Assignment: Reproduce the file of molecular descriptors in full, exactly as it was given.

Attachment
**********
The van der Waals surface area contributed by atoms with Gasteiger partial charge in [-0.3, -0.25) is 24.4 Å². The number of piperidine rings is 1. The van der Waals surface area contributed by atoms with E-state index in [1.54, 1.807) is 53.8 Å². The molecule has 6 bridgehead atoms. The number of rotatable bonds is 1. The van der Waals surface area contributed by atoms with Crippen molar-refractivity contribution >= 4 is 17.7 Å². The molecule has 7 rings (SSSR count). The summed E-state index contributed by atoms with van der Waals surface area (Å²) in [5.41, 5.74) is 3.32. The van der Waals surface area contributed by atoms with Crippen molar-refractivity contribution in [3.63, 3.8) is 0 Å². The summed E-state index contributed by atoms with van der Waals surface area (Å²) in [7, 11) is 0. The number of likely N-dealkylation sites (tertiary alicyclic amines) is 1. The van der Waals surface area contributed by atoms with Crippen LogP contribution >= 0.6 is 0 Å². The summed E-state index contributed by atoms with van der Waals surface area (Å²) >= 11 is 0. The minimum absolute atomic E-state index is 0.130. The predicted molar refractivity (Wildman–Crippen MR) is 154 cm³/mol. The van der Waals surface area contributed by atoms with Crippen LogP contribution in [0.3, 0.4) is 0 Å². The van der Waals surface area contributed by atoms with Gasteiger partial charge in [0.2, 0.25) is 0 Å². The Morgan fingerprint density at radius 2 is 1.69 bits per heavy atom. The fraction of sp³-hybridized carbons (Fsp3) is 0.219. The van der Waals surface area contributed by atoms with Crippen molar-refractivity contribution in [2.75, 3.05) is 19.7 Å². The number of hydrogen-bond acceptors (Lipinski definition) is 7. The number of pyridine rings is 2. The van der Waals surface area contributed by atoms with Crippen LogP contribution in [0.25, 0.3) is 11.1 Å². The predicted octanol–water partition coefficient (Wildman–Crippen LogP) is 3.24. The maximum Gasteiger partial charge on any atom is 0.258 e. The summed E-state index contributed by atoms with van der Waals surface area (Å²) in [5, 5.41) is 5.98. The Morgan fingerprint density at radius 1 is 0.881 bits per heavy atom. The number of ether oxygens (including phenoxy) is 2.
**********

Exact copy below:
The van der Waals surface area contributed by atoms with Gasteiger partial charge in [-0.3, -0.25) is 24.4 Å². The number of piperidine rings is 1. The van der Waals surface area contributed by atoms with E-state index in [1.54, 1.807) is 53.8 Å². The molecule has 6 bridgehead atoms. The number of rotatable bonds is 1. The van der Waals surface area contributed by atoms with Crippen molar-refractivity contribution >= 4 is 17.7 Å². The molecule has 7 rings (SSSR count). The summed E-state index contributed by atoms with van der Waals surface area (Å²) in [5.41, 5.74) is 3.32. The van der Waals surface area contributed by atoms with Crippen molar-refractivity contribution in [3.63, 3.8) is 0 Å². The summed E-state index contributed by atoms with van der Waals surface area (Å²) in [7, 11) is 0. The number of likely N-dealkylation sites (tertiary alicyclic amines) is 1. The van der Waals surface area contributed by atoms with Crippen LogP contribution >= 0.6 is 0 Å². The summed E-state index contributed by atoms with van der Waals surface area (Å²) >= 11 is 0. The minimum absolute atomic E-state index is 0.130. The predicted molar refractivity (Wildman–Crippen MR) is 154 cm³/mol. The van der Waals surface area contributed by atoms with Crippen LogP contribution in [0.3, 0.4) is 0 Å². The van der Waals surface area contributed by atoms with Gasteiger partial charge in [0.2, 0.25) is 0 Å². The Morgan fingerprint density at radius 2 is 1.69 bits per heavy atom. The fraction of sp³-hybridized carbons (Fsp3) is 0.219. The van der Waals surface area contributed by atoms with Crippen molar-refractivity contribution in [2.75, 3.05) is 19.7 Å². The number of hydrogen-bond acceptors (Lipinski definition) is 7. The number of pyridine rings is 2. The van der Waals surface area contributed by atoms with Crippen LogP contribution in [0.25, 0.3) is 11.1 Å². The predicted octanol–water partition coefficient (Wildman–Crippen LogP) is 3.24. The maximum Gasteiger partial charge on any atom is 0.258 e. The summed E-state index contributed by atoms with van der Waals surface area (Å²) in [5, 5.41) is 5.98. The Morgan fingerprint density at radius 1 is 0.881 bits per heavy atom. The number of ether oxygens (including phenoxy) is 2.